That’s because the industry is focusing on health and fitness sensors, he said, and hasn’t gotten to the point where it’s collecting viable healthcare data.
In an interview with Bloomberg, Bakul Patel said the FDA doesn’t want to get in the way of innovation, especially at a time when the wearables market isn’t targeting healthcare functions that would warrant closer scrutiny.
“We are taking a very light touch, an almost hands-off approach,” the FDA’s associate director for digital health said in the interview. “If you have technology that’s going to motivate a person to stay healthy, that’s not something we want to be engaged in.”
For now, the smartwatch and wearables market is focused on using sensors to gather health and fitness data – such as heart rate, calories consumed and steps taken – but isn’t using that data to formulate or reinforce a clinical decision. If and when these products start assuming the functions of a medical device, Patel said, the FDA would then step in.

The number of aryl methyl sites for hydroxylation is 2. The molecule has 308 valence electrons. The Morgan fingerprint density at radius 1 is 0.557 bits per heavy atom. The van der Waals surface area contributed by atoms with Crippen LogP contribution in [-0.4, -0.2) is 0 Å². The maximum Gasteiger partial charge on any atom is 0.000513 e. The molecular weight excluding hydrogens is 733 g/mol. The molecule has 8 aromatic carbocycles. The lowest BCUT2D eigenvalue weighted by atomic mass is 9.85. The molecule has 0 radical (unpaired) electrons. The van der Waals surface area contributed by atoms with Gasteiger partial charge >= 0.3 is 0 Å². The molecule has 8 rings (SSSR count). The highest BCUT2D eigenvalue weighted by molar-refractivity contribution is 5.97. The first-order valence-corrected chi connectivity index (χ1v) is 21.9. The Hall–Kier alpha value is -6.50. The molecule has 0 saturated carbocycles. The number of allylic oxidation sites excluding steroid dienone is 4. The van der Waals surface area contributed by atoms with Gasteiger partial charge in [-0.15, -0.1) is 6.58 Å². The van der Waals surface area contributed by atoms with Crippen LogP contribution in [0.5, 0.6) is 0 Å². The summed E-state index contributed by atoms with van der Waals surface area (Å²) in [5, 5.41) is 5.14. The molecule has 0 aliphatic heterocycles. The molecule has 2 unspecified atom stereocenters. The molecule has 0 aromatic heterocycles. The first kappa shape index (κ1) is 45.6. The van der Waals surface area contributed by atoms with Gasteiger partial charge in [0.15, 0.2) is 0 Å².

“We are focusing only on the higher end of technology,” he said. “What are benefits to public health against the risks to public health? We always try to balance that.”
“We have to be confident in what we are getting,” Patel added in the interview. “The trajectory is there and all signals are headed that way, but by the same token the research and science should get us that confidence. It boils down to will it work or not.”